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IoT Tech Goes to Space with NASA

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The IoT is taking over the world, but it can no longer be satisfied with mere terran domination. In a recent announcement, M2M developer Digi International will aid the IoT’s mission and send it into space to begin colonizing the stars.

NASA will use Digi International’s XBee ZigBee modules as part of a program to determine potential applications of wireless technologies in space. The launch is scheduled to take place from NASA’s Wallops Flight Facility in Virginia on July 7.

The NASA Sounding Rocket Program provides opportunities for suborbital flight through the Flight Opportunities Program for early flight evaluation of promising technology. The flight plan calls for the Sub-Orbital Aerodynamic Re-entry Experiments (SOAREX) payload to be delivered by a suborbital rocket to about 250 miles above the Earth. This will test new “Exo-Brake” technology, which is a specially-designed braking device that operates similar to a parachute at extremely high speeds and low air pressures. This is a new de-orbit technique, and is being considered a possible solution for returning cargo from the International Space Station (ISS), orbiting platforms or as a possible landing mechanism in low-density atmospheres. Like on Mars, for instance.

Image via Shutterstock

As part of a five-node network, XBee ZigBee will be used to monitor Exo-Brake performance data that encompass 3-axis acceleration parameters, in addition to temperature and air pressure. Payload avionics will relay the XBee data to ground control via an Iridium satellite. The XBee modules will be used to create the wireless sensor data network for the Exo-Brake and then transfer the data to the Iridium uplink.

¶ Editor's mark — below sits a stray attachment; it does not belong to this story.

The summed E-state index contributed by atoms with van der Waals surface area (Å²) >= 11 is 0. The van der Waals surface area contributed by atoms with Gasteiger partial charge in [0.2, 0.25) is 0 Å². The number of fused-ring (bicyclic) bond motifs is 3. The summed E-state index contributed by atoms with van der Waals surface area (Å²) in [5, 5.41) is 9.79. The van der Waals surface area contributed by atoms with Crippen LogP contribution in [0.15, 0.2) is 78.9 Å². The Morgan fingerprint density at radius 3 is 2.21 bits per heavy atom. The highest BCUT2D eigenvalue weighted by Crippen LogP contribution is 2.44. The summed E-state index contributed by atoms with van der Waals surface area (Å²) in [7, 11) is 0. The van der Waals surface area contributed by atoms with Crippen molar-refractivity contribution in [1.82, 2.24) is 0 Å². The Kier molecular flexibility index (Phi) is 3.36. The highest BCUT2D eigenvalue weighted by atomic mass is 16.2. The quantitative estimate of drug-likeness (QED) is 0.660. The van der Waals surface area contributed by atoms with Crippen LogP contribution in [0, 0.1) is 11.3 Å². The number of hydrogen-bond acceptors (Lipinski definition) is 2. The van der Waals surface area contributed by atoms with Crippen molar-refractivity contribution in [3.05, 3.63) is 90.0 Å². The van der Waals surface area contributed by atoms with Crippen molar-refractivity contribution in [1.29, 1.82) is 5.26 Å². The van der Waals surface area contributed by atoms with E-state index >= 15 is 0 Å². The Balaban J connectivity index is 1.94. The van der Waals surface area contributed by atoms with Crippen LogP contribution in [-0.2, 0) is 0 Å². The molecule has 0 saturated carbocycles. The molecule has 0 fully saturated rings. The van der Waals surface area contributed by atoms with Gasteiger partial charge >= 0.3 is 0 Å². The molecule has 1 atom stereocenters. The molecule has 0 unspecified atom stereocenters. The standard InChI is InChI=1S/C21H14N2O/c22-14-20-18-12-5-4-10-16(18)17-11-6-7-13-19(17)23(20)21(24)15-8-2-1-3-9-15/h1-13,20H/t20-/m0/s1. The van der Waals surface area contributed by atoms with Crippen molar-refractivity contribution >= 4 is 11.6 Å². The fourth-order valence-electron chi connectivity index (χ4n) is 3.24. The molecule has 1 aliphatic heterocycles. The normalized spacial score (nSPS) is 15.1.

Typically, sensor devices collecting atmospheric readings are connected with wiring, but as part of a “wireless-in-space” effort conducted by the NASA Engineering and Safety Center, NASA is determining if it can augment traditional wiring with wireless networking. A wireless environment could present numerous advantages, including creating vehicles and devices with less weight due to fewer cables needed, resulting in a lower fuel requirement or greater payload capacity.

“Wireless sensor technology allows measuring important parameters such as aerodynamic pressure and temperature at the apex of the Exo-Brake during re-entry,” said Rick Alena, computer engineer, NASA Ames. “It is very difficult to instrument a deployable parachute like the Exo-Brake, and wireless sensor modules provide the means for this type of measurement where it is difficult to run wires.”

Rise of the machines, indeed. 

 
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